If it does not go, ask the owner if you may wind it and try to start it by giving a brisk turn through about thirty degrees with the face up. If this starts it and the second hand moves half a second at a time with two ticks, a loud one and a much softer one per half second, you have a running chronometer. If it jumps through full seconds, or ticks irregularly you still have  a running instrument but one that needs attention and that should be stopped as soon as you can.

If you cannot start it, (assuming that it is not a Hamilton Mod.21, which will need another post) ask if you may look inside. To do this, you will have to remove it from its gimbals. Tilt the gimbal ring forward so that the 12 is uppermost and rotate the case through 90 degrees. This will allow you to loosen a circular locknut and remove a large screw that acts as a pivot at the top of the ring (Figure 1) and you can then lift the chronometer off the other pivot and manoeuvre it out of the box. You can enlarge the photos by clicking on them, returning to normal by using the back arrow at top left.

Figure 1 : Removing the chronometer from the gimbals

Figure 1 : Removing the chronometer from the gimbals

It is best at this point for you to be wearing close-fitting light rubber gloves to avoid marring the internal finish of the instrument by sweat or dirt. Unscrew the heavy glass top and place it aside and then invert the movement into the fingers of one hand placed around the perihpery of the dial, well away from the hands. With any luck it will fall out of the case on to your fingers (Figure 2) and you can then place it back into its case face downwards. There is a little peg at 12 o-clock that fits into a slot in the edge of the case.

Figure 2 : Removing movement from case.

Figure 2 : Removing movement from case.

Most chronometers will look something like in Figure 3, unless it is an Ulysse-Nardin or Hamilton Mod 21, when it may look something like in Figure 4. In the latter’s case, you can see the Y-shaped locking fork.  The balance is the ring shaped thing with a helical spring in its centre.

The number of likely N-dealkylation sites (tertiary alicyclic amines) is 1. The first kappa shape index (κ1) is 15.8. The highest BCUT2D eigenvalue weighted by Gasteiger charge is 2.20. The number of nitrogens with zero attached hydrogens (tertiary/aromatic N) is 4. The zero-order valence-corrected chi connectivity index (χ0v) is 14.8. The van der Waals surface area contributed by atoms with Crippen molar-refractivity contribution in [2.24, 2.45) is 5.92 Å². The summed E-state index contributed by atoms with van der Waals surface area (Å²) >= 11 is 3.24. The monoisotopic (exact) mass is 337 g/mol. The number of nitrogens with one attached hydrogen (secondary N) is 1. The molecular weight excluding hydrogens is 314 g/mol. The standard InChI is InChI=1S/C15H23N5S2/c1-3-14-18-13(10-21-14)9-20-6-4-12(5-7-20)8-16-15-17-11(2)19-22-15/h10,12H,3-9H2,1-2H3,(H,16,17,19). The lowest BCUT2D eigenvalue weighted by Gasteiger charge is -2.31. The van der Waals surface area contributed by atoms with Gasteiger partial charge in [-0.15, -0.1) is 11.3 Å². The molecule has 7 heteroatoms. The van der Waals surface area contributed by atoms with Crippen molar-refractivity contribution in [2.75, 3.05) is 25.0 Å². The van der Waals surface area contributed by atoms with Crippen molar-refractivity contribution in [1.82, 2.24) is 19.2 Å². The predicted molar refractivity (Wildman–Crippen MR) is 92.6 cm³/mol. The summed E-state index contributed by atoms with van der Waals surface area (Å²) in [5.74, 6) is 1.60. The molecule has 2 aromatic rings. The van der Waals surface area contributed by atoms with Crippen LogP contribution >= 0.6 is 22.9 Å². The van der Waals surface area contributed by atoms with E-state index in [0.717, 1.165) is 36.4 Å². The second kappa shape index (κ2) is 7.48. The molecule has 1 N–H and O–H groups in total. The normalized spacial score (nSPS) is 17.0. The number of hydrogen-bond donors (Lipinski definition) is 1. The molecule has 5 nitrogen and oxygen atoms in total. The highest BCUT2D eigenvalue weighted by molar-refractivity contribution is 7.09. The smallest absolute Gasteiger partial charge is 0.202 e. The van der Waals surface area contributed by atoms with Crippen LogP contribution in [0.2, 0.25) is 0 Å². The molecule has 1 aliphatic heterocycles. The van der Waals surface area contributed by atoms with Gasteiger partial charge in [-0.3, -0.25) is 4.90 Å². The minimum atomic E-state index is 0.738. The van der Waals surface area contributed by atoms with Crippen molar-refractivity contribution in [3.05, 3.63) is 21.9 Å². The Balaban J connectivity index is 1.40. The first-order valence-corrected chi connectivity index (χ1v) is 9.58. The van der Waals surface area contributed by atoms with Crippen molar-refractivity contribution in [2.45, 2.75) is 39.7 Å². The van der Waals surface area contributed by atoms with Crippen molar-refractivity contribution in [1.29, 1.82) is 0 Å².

Figure 3 : Movement out if the case.

Figure 3 : Movement out if the case.

Figure 4: Hamilton Model 21.

Figure 4: Hamilton Model 21.

If there are slips of cork underneath the balance, ask the owner if s/he would remove them (carefully, using tweezers) and then try again to see if the instrument will start. If it will not and it is fully wound, you are faced with a bill to overhaul it of US$250 at the least and probably quite a lot more if there is a broken part to be renewed or repaired. This may be well worth while and add value to a chronometer dating from before 1940 and you may well feel that you would like to own a nineteenth  century chronometer, whatever its condition. If it is a mess of rust and verdigris it is probably best left with its present owner unless offered at a price that cannot be refused.

“The Mariner’s Chronometer” will take you safely through the overhaul of most chronometers, which show remarkably little variation between makers from about 1840 onwards, but of course, you embark on this  at your own risk. I well remember that it took me a few days to pluck up the courage to  start an overhaul that at the end of the day may have converted a going instrument, worth perhaps US$2000 on a good day, into an expensive ornament. However, there are really only three delicate components that require more than ordinary care: the balance staff, the detent and the escape wheel. Buy the book and learn more about them. If you have pots of money and bags of time, entrust it to someone with experience of chronometers (a diminishing bunch) and ask if you may watch him or her at work.